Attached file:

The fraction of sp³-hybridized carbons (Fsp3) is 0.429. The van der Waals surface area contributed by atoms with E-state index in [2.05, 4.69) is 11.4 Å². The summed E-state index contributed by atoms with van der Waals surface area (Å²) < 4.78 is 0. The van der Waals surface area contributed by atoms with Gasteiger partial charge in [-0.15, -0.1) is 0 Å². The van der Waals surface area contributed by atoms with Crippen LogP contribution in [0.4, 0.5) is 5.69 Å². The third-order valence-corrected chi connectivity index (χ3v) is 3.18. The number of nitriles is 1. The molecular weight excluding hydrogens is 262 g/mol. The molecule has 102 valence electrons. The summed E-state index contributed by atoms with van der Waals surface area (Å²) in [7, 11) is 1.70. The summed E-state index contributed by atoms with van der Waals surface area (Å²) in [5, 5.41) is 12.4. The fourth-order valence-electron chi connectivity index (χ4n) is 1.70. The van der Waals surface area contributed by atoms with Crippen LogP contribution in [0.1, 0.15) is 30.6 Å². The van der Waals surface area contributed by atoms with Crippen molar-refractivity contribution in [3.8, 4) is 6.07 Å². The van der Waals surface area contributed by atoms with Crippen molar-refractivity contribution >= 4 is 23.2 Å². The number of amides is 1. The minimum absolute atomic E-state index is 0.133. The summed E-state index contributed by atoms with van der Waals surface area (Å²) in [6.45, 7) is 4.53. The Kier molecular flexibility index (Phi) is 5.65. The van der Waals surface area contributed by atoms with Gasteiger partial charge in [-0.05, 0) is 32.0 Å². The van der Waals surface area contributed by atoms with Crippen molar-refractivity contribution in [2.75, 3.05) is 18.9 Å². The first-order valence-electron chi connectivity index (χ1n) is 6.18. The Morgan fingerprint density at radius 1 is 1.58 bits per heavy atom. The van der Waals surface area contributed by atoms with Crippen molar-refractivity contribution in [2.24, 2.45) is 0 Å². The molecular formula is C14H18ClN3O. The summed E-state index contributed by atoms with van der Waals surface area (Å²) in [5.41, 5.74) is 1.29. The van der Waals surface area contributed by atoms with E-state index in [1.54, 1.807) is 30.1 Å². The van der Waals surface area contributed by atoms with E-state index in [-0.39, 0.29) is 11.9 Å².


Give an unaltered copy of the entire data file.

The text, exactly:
The fraction of sp³-hybridized carbons (Fsp3) is 0.429. The van der Waals surface area contributed by atoms with E-state index in [2.05, 4.69) is 11.4 Å². The summed E-state index contributed by atoms with van der Waals surface area (Å²) < 4.78 is 0. The van der Waals surface area contributed by atoms with Gasteiger partial charge in [-0.15, -0.1) is 0 Å². The van der Waals surface area contributed by atoms with Crippen LogP contribution in [0.4, 0.5) is 5.69 Å². The third-order valence-corrected chi connectivity index (χ3v) is 3.18. The number of nitriles is 1. The molecular weight excluding hydrogens is 262 g/mol. The molecule has 102 valence electrons. The summed E-state index contributed by atoms with van der Waals surface area (Å²) in [7, 11) is 1.70. The summed E-state index contributed by atoms with van der Waals surface area (Å²) in [5, 5.41) is 12.4. The fourth-order valence-electron chi connectivity index (χ4n) is 1.70. The van der Waals surface area contributed by atoms with Crippen LogP contribution in [0.1, 0.15) is 30.6 Å². The van der Waals surface area contributed by atoms with Crippen molar-refractivity contribution in [3.8, 4) is 6.07 Å². The van der Waals surface area contributed by atoms with Crippen molar-refractivity contribution >= 4 is 23.2 Å². The number of amides is 1. The minimum absolute atomic E-state index is 0.133. The summed E-state index contributed by atoms with van der Waals surface area (Å²) in [6.45, 7) is 4.53. The Kier molecular flexibility index (Phi) is 5.65. The van der Waals surface area contributed by atoms with Gasteiger partial charge in [-0.05, 0) is 32.0 Å². The van der Waals surface area contributed by atoms with Crippen molar-refractivity contribution in [2.75, 3.05) is 18.9 Å². The first-order valence-electron chi connectivity index (χ1n) is 6.18. The Morgan fingerprint density at radius 1 is 1.58 bits per heavy atom. The van der Waals surface area contributed by atoms with Crippen molar-refractivity contribution in [2.24, 2.45) is 0 Å². The molecular formula is C14H18ClN3O. The summed E-state index contributed by atoms with van der Waals surface area (Å²) in [5.41, 5.74) is 1.29. The van der Waals surface area contributed by atoms with E-state index in [1.54, 1.807) is 30.1 Å². The van der Waals surface area contributed by atoms with E-state index in [-0.39, 0.29) is 11.9 Å².